On the AL and Reading Recovery (which somebody mentioned in a previous post):
AL has much in common with Reading Recovery. But where Reading Recovery was designed as a remedial approach, working one-on-one with children, and targeting children in the youngest school years, before their reading problems really set in, AL has been designed for working with whole classes, and with children of all ages. Part of the impetus for this has been that there are whole schools of kids in remote communities who practically can't read at all - so we need an approach that caters for classes of, say, 12 year olds who have Year 1 level literacy (and below).
Another difference is that we've found that with very low achieving kids from a very different cultural context we have work a lot harder to show them how to approach written text with a literate mindset. So we do a lot of work orienting kids to a text before they even start to read it - much like Marie Clay's 'book orientation' (in Reading Recovery), but we call it 'literate orientation'. The terminology is neither here nor there; the point is that the orientation needs to bring kids' attention to the purposes of the texts they are reading, the cultural setting of the text, the impact the text has on the reader, etc. The onus is on the teacher to do this kind of orientation in an engaging way, of course, but the AL approach incorporates some specific strategies that help teachers to do this.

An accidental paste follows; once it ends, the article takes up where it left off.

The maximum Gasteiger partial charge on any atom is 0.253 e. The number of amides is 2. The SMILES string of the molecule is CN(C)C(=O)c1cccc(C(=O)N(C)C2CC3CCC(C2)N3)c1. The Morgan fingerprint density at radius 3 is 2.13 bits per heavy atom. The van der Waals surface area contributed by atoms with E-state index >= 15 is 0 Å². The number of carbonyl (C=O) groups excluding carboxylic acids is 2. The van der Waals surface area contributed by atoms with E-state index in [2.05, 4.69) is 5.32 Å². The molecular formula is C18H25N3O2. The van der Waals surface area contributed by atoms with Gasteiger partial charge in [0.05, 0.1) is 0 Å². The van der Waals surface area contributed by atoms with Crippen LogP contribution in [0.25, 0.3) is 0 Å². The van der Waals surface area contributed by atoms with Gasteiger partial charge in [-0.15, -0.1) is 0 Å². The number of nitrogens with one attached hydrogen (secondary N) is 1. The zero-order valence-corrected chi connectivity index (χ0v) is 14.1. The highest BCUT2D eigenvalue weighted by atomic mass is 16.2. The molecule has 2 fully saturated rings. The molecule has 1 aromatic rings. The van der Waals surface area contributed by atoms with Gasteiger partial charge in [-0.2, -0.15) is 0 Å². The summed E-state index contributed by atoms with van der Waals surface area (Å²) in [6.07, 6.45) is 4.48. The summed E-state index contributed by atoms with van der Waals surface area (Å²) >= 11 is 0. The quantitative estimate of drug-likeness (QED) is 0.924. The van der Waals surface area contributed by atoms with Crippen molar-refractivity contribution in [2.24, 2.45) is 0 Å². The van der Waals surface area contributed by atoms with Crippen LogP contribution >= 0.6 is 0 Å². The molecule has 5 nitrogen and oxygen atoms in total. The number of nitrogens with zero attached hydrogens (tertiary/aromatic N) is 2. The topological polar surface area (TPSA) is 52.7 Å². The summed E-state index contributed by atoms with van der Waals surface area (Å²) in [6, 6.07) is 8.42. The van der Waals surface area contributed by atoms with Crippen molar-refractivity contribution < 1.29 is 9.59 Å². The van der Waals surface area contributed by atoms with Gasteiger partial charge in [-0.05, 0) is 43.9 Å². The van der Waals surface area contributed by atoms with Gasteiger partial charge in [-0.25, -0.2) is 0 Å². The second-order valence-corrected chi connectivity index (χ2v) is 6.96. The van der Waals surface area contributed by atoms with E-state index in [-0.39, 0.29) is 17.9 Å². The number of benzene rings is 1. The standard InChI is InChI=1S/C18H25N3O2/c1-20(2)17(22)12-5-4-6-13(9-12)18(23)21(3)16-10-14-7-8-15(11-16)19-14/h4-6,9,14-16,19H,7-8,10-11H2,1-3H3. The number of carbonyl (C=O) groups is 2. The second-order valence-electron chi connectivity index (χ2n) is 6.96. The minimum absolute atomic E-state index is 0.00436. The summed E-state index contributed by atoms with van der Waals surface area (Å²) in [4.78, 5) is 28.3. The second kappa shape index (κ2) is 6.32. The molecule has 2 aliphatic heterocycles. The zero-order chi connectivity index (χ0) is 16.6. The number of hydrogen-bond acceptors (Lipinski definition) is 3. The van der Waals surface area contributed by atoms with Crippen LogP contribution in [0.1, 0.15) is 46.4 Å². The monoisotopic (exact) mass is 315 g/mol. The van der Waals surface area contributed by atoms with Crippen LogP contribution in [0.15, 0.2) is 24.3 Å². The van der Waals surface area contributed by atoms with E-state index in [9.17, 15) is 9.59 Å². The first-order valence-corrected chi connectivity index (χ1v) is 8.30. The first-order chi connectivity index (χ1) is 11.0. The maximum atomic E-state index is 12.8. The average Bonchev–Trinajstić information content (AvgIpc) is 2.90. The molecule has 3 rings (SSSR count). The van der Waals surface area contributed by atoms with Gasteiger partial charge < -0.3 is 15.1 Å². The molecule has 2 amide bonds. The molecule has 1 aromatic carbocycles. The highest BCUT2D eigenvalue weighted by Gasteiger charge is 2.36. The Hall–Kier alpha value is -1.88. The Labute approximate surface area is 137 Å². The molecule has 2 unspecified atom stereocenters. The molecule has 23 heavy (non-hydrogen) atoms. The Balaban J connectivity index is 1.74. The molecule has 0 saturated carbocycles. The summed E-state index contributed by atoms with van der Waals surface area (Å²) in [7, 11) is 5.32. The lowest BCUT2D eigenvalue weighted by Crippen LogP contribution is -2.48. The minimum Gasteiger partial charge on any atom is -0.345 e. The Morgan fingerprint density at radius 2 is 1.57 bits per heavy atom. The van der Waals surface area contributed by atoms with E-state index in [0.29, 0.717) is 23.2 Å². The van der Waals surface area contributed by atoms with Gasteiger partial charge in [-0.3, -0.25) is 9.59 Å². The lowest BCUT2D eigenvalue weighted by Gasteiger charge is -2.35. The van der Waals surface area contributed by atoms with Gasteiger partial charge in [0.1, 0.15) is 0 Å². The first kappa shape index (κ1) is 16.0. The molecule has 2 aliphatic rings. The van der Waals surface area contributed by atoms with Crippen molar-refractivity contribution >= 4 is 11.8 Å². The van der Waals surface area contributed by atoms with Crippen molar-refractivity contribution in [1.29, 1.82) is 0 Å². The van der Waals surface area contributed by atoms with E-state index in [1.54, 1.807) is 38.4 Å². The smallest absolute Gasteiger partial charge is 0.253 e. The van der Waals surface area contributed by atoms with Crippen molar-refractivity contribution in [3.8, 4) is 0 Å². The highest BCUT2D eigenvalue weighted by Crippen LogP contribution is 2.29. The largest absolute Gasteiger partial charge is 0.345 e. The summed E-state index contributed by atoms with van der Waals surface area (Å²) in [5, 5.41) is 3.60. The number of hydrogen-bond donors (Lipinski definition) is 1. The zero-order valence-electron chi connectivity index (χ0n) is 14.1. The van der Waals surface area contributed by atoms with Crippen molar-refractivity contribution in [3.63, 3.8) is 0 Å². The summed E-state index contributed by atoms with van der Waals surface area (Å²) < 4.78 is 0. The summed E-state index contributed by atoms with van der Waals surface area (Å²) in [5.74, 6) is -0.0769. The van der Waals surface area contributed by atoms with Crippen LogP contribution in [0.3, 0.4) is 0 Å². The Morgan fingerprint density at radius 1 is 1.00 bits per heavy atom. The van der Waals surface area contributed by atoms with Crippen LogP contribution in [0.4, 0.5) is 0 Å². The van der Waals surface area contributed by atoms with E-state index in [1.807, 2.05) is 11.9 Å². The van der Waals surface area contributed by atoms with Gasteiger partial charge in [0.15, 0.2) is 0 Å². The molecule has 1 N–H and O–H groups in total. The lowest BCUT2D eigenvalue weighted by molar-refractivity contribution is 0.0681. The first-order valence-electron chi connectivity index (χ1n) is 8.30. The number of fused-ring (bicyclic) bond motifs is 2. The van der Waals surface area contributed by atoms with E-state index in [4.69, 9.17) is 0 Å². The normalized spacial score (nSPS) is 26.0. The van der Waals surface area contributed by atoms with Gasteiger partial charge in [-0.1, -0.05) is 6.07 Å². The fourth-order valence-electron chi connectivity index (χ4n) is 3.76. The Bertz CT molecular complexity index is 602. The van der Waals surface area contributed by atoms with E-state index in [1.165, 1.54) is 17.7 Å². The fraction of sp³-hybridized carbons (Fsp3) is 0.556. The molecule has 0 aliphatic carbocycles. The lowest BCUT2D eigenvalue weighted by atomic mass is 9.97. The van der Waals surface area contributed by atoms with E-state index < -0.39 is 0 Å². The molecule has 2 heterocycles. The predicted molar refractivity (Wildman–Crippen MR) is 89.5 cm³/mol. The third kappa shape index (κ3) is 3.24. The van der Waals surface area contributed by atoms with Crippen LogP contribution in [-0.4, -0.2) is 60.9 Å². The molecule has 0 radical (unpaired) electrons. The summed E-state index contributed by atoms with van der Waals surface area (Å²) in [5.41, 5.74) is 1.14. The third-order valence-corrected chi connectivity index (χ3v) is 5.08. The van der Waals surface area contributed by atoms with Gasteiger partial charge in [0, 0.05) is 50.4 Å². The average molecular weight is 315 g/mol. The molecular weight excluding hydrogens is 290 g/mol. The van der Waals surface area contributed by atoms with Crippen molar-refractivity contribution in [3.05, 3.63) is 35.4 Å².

On the Bruner chapter that Bill mentioned (Ch 5 "The Inspiration of Vygotsky" In "Actual Minds, Possible Worlds" http://wisdomandwit.files.wordpress.com/2007/11/zpd_bruner.pdf)
Larry mentioned some contestable points about this text. I don't have the theoretical background to enter into a discussion about Bruner's approach to language and concepts on this forum, but there are some other nice ideas in this particular chapter for teachers to grapple with in this particular chapter, notably the idea of 'vicarious consciousness', or 'consciousness of two'. This is a useful idea to help us frame our thinking about teaching, particularly in contexts where we've become enculturated into having very low expectations of the kids.